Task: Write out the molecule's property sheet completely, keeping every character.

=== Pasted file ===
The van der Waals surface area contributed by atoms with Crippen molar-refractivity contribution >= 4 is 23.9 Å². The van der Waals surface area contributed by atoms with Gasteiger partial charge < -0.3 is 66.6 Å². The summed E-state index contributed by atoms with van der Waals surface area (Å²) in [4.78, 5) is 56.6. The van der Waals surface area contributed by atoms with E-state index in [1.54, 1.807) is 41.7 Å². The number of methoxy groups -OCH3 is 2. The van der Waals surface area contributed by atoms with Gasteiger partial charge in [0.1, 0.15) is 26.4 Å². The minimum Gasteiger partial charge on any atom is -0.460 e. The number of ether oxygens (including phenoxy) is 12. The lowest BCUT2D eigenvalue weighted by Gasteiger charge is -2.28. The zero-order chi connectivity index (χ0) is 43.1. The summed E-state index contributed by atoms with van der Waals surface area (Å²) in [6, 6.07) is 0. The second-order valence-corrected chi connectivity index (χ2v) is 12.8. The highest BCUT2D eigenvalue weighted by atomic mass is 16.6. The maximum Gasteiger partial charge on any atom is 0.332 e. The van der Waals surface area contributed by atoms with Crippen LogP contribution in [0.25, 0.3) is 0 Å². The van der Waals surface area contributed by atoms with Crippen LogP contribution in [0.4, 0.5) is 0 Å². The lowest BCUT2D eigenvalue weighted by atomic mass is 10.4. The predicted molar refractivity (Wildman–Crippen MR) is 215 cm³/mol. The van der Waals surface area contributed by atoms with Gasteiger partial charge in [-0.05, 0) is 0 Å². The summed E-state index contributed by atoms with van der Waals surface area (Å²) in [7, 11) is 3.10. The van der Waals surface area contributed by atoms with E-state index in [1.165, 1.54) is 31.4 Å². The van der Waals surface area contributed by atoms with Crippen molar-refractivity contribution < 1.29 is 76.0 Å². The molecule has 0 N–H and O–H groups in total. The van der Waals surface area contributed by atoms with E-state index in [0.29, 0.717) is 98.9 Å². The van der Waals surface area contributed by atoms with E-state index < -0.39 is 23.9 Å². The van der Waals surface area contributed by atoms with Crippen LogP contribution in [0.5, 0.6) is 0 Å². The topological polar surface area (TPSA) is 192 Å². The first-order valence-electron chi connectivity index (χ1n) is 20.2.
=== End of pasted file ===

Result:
The van der Waals surface area contributed by atoms with Crippen molar-refractivity contribution >= 4 is 23.9 Å². The van der Waals surface area contributed by atoms with Gasteiger partial charge < -0.3 is 66.6 Å². The summed E-state index contributed by atoms with van der Waals surface area (Å²) in [4.78, 5) is 56.6. The van der Waals surface area contributed by atoms with E-state index in [1.54, 1.807) is 41.7 Å². The number of methoxy groups -OCH3 is 2. The van der Waals surface area contributed by atoms with Gasteiger partial charge in [0.1, 0.15) is 26.4 Å². The minimum Gasteiger partial charge on any atom is -0.460 e. The number of ether oxygens (including phenoxy) is 12. The lowest BCUT2D eigenvalue weighted by Gasteiger charge is -2.28. The zero-order chi connectivity index (χ0) is 43.1. The summed E-state index contributed by atoms with van der Waals surface area (Å²) in [6, 6.07) is 0. The second-order valence-corrected chi connectivity index (χ2v) is 12.8. The highest BCUT2D eigenvalue weighted by atomic mass is 16.6. The maximum Gasteiger partial charge on any atom is 0.332 e. The van der Waals surface area contributed by atoms with Crippen LogP contribution in [0.25, 0.3) is 0 Å². The van der Waals surface area contributed by atoms with Crippen LogP contribution in [0.4, 0.5) is 0 Å². The lowest BCUT2D eigenvalue weighted by atomic mass is 10.4. The predicted molar refractivity (Wildman–Crippen MR) is 215 cm³/mol. The van der Waals surface area contributed by atoms with Gasteiger partial charge in [-0.05, 0) is 0 Å². The summed E-state index contributed by atoms with van der Waals surface area (Å²) in [7, 11) is 3.10. The van der Waals surface area contributed by atoms with E-state index in [1.165, 1.54) is 31.4 Å². The van der Waals surface area contributed by atoms with Crippen molar-refractivity contribution < 1.29 is 76.0 Å². The molecule has 0 N–H and O–H groups in total. The van der Waals surface area contributed by atoms with E-state index in [0.29, 0.717) is 98.9 Å². The van der Waals surface area contributed by atoms with E-state index < -0.39 is 23.9 Å². The van der Waals surface area contributed by atoms with Crippen LogP contribution in [0.5, 0.6) is 0 Å². The topological polar surface area (TPSA) is 192 Å². The first-order valence-electron chi connectivity index (χ1n) is 20.2.